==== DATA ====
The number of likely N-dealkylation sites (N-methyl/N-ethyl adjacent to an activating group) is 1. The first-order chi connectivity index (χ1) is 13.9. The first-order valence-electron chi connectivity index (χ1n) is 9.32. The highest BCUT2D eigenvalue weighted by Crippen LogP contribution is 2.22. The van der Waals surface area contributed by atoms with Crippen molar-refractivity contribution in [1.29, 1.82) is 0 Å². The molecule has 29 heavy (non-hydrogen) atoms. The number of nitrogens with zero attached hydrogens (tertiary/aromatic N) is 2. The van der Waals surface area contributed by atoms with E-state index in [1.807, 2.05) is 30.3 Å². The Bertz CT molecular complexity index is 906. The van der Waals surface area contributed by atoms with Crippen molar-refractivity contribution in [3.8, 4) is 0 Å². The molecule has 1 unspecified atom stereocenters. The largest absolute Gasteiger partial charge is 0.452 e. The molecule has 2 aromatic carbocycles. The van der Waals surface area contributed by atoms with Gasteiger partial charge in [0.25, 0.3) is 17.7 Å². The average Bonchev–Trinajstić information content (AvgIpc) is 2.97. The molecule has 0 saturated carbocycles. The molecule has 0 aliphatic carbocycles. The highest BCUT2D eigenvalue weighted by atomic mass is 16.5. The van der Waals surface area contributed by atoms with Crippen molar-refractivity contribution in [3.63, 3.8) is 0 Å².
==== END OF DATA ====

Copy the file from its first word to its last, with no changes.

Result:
The number of likely N-dealkylation sites (N-methyl/N-ethyl adjacent to an activating group) is 1. The first-order chi connectivity index (χ1) is 13.9. The first-order valence-electron chi connectivity index (χ1n) is 9.32. The highest BCUT2D eigenvalue weighted by Crippen LogP contribution is 2.22. The van der Waals surface area contributed by atoms with Crippen molar-refractivity contribution in [1.29, 1.82) is 0 Å². The molecule has 29 heavy (non-hydrogen) atoms. The number of nitrogens with zero attached hydrogens (tertiary/aromatic N) is 2. The van der Waals surface area contributed by atoms with E-state index in [1.807, 2.05) is 30.3 Å². The Bertz CT molecular complexity index is 906. The van der Waals surface area contributed by atoms with Crippen molar-refractivity contribution in [3.8, 4) is 0 Å². The molecule has 1 unspecified atom stereocenters. The largest absolute Gasteiger partial charge is 0.452 e. The molecule has 2 aromatic carbocycles. The van der Waals surface area contributed by atoms with Gasteiger partial charge in [0.25, 0.3) is 17.7 Å². The average Bonchev–Trinajstić information content (AvgIpc) is 2.97. The molecule has 0 saturated carbocycles. The molecule has 0 aliphatic carbocycles. The highest BCUT2D eigenvalue weighted by atomic mass is 16.5. The van der Waals surface area contributed by atoms with Crippen molar-refractivity contribution in [3.63, 3.8) is 0 Å².